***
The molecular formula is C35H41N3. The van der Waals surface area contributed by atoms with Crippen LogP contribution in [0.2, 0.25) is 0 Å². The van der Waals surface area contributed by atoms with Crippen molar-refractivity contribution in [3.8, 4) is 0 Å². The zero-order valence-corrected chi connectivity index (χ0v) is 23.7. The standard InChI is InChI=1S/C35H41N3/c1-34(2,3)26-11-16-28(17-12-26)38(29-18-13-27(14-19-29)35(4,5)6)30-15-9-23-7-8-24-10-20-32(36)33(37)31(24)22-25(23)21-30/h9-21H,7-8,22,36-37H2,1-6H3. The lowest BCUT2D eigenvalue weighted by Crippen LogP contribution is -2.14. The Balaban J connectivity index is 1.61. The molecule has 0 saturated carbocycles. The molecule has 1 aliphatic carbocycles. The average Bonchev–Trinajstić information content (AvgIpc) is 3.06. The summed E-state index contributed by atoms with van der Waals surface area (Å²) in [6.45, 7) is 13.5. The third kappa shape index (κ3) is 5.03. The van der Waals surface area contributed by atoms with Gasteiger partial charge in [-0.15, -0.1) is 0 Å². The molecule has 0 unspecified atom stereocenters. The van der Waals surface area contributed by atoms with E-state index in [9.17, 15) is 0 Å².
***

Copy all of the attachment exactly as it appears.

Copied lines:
The molecular formula is C35H41N3. The van der Waals surface area contributed by atoms with Crippen LogP contribution in [0.2, 0.25) is 0 Å². The van der Waals surface area contributed by atoms with Crippen molar-refractivity contribution in [3.8, 4) is 0 Å². The zero-order valence-corrected chi connectivity index (χ0v) is 23.7. The standard InChI is InChI=1S/C35H41N3/c1-34(2,3)26-11-16-28(17-12-26)38(29-18-13-27(14-19-29)35(4,5)6)30-15-9-23-7-8-24-10-20-32(36)33(37)31(24)22-25(23)21-30/h9-21H,7-8,22,36-37H2,1-6H3. The lowest BCUT2D eigenvalue weighted by Crippen LogP contribution is -2.14. The Balaban J connectivity index is 1.61. The molecule has 0 saturated carbocycles. The molecule has 1 aliphatic carbocycles. The average Bonchev–Trinajstić information content (AvgIpc) is 3.06. The summed E-state index contributed by atoms with van der Waals surface area (Å²) in [6.45, 7) is 13.5. The third kappa shape index (κ3) is 5.03. The van der Waals surface area contributed by atoms with Gasteiger partial charge in [-0.15, -0.1) is 0 Å². The molecule has 0 unspecified atom stereocenters. The van der Waals surface area contributed by atoms with E-state index in [9.17, 15) is 0 Å².